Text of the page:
The tel URI-scheme is semantic in my eyes and think it should be encouraged. I don’t want to style a <span> and hope that all browsers will automatically detect a phone number. I suppose you could disable tel links and remove actionable styles for desktop browsers using Javascript, but again I like the idea of launching desktop VoIP software (used by millions and millions of people I might add). Yes, I know there are custom URI schemes for Skype and other apps, but the point is that any app should be able to leverage the app-agnostic tel URI scheme. And tel links make sense in other emerging contexts (TVs, car dashboards, tablets, etc).

Obama’s Missed Opportunities

The reason I’m writing this post is because I had the opportunity to check out the newly-responsive Obama campaign site. I came across a giant red “Call” button while browsing the site on my phone, and naturally thought that I could make a call. Instead, it dumped me off to a non-responsive section of the site where the login screen got buried behind the virtual keyboard, rendering the section useless.

Obama responsive site broken call button

Obama's site unfortunately doesn't let users make phone calls from their mobile phones

This can be written off as a technical flaw, but I was also surprised to not see any promotion of Obama’s historically very successful text messaging campaign. Again, mobile phones are capable of sending text messages and it would make a whole lot of sense to get people opting in to the program on the devices that can actually send and receive SMS.

I’m not trying to nitpick on a single site or discredit a very nice responsive design, I’m just trying to use this as a reminder that the mobile context is much more than screen size. Mobile is a unique medium with it’s own powerful communication channels built in. We should think about how we can take advantage of the capabilities of these devices to create better experiences.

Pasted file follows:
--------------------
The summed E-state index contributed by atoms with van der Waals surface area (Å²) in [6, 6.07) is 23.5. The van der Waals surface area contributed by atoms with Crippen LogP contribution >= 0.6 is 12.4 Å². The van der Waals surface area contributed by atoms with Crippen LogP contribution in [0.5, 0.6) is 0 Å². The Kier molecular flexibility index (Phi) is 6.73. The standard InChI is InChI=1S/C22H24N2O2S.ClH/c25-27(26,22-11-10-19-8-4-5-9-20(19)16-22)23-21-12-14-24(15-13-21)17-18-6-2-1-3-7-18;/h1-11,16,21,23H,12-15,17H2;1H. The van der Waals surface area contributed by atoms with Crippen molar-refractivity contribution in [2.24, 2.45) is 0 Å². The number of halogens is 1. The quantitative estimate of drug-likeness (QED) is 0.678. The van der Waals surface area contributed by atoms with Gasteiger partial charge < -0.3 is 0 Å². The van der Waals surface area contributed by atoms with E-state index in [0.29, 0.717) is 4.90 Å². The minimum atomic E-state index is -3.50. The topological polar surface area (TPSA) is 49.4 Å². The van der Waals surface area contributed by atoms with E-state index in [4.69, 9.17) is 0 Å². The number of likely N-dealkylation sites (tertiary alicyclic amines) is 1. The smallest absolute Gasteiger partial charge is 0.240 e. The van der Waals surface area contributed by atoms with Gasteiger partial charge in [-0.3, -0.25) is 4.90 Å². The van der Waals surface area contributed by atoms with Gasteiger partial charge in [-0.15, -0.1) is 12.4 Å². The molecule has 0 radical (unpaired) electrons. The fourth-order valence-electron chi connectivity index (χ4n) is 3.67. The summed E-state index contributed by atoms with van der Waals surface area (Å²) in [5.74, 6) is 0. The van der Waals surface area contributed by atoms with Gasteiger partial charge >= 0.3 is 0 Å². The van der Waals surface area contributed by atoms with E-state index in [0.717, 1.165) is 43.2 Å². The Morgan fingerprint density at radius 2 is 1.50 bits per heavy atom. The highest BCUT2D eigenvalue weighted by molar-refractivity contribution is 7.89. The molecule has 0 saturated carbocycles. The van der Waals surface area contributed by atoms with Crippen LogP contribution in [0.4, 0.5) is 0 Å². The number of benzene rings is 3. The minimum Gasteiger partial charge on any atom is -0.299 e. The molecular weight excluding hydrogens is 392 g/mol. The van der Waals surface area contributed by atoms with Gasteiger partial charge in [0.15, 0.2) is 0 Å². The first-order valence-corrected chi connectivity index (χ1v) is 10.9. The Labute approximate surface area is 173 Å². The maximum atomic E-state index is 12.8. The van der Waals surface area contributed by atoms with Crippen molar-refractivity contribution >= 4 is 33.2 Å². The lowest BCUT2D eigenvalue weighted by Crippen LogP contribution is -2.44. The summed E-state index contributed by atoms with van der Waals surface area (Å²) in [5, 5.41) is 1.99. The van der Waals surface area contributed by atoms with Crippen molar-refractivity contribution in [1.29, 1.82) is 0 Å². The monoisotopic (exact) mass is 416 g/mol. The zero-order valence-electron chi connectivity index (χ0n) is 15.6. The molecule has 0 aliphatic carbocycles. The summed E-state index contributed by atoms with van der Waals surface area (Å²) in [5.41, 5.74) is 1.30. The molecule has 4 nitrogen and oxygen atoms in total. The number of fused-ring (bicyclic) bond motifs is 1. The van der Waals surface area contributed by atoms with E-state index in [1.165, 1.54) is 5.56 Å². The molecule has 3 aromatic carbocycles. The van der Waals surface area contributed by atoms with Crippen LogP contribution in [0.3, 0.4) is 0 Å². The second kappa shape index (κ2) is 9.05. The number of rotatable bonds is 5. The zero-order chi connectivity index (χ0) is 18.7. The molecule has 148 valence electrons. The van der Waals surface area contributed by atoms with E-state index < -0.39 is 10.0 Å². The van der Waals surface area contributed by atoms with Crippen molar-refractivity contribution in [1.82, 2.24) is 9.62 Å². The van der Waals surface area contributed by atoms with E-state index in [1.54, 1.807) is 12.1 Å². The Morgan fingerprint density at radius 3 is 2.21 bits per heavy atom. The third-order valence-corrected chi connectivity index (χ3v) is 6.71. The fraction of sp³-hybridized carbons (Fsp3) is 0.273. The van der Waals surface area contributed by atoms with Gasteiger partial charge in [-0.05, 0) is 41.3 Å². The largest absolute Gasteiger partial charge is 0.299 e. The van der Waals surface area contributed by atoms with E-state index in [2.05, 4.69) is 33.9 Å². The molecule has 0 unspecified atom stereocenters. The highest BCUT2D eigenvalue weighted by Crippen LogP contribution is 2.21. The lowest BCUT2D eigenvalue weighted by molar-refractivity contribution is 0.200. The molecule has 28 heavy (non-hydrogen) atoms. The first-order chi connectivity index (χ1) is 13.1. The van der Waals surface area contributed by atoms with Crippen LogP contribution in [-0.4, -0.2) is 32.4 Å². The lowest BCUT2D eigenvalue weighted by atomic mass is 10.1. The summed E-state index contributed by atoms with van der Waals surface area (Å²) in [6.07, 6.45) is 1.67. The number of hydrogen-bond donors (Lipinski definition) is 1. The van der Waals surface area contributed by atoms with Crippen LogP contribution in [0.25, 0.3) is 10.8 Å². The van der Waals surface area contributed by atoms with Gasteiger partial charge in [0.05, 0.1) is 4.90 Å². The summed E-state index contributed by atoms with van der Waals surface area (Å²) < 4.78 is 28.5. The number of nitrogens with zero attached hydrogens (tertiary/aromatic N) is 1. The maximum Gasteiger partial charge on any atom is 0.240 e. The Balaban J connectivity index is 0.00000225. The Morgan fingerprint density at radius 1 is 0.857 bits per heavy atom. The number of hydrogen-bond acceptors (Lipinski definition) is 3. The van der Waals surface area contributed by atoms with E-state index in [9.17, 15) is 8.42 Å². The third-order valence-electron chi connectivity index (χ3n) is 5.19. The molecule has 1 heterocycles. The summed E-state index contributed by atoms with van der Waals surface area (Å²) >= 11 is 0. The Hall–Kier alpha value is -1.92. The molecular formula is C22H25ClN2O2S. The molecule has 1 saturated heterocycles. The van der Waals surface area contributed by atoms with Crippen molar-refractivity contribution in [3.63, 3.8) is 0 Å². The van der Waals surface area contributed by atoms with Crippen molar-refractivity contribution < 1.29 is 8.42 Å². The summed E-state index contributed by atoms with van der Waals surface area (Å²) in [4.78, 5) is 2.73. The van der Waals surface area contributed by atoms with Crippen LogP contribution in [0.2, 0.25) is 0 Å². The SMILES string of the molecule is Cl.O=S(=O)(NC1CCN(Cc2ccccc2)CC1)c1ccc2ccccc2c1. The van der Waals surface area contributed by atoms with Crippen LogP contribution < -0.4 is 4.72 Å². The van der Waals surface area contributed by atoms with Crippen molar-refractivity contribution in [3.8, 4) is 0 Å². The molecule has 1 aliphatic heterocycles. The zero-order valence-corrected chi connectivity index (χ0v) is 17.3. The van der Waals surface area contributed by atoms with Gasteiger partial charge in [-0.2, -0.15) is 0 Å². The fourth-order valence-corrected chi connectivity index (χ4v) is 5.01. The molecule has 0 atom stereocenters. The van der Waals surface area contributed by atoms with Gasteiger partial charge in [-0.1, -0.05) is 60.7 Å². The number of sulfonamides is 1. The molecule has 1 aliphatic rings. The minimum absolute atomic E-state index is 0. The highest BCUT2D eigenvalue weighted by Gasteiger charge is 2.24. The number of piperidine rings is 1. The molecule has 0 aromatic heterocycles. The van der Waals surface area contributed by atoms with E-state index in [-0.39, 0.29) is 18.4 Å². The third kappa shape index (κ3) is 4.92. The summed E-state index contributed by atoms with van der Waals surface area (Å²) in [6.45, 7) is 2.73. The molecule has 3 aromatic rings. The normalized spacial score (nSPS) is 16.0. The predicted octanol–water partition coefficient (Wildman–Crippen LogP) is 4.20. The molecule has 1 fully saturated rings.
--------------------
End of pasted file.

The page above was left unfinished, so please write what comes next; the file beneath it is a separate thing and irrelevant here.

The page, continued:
Phone Link Best Practices

Sparkbox does a great job with their contact info: omnipresent, accessible, redundant and tappable

  • Make contact information (regardless of context) easy to find – Make it easy for users/potential customers to find your phone number, email address and physical address.
  • Global contact info is a good idea – Including contact info in the header or footer of every page makes it easy for users to get in touch no matter what part of the flow they happen to be in.
  • Make phone numbers tap-friendly – Don’t leave it to the browser to auto-style your phone numbers. Style your phone buttons to be touch-friendly and make it obvious that the numbers are actionable.
  • Expose phone numbers and email addresses – A big chunky “Call Us” button might seem like a strong call to action, but it’s as generic as “Click Here!” Spell out your phone number to make it dirt simple to read. While you’re at it, make sure an email address is exposed as well (I advocate against web-form-only approaches just because I’d rather write you an email in my native email client than a web form). Also, users may just want to copy the text to send to a friend in an email or SMS.
  • Don’t make phone numbers images – This should go without saying, but
  • Redundancy isn’t a bad thing – Putting contact information in multiple places makes it easier to find. The fine people at Sparkbox include their contact information 3 times on their homepage without being overbearing.

This post at surface level is quite simple: be mindful of telephone numbers on web pages. But it’s really meant to keep up thinking about the mobile context as much more than just a small screen. When we create mobile sites: whether they be dedicated, responsive or other, we should be extremely considerate of all the opportunities and constraints the mobile medium provides.


  1. I avoid exposing raw email addresses where possible, because otherwise they get harvested by spambots eventually. A form isn’t ideal, but it prevents the email address from being grabbed by bots trawling the web. You can obfuscate the address using JavaScript, but then you still need a form as a fallback for the users without script enabled.

  2. So would you suggest to use a JS solution for not linking on browsers that don’t support tel: or not linking it at all and hoping the mobile browser does the work for you?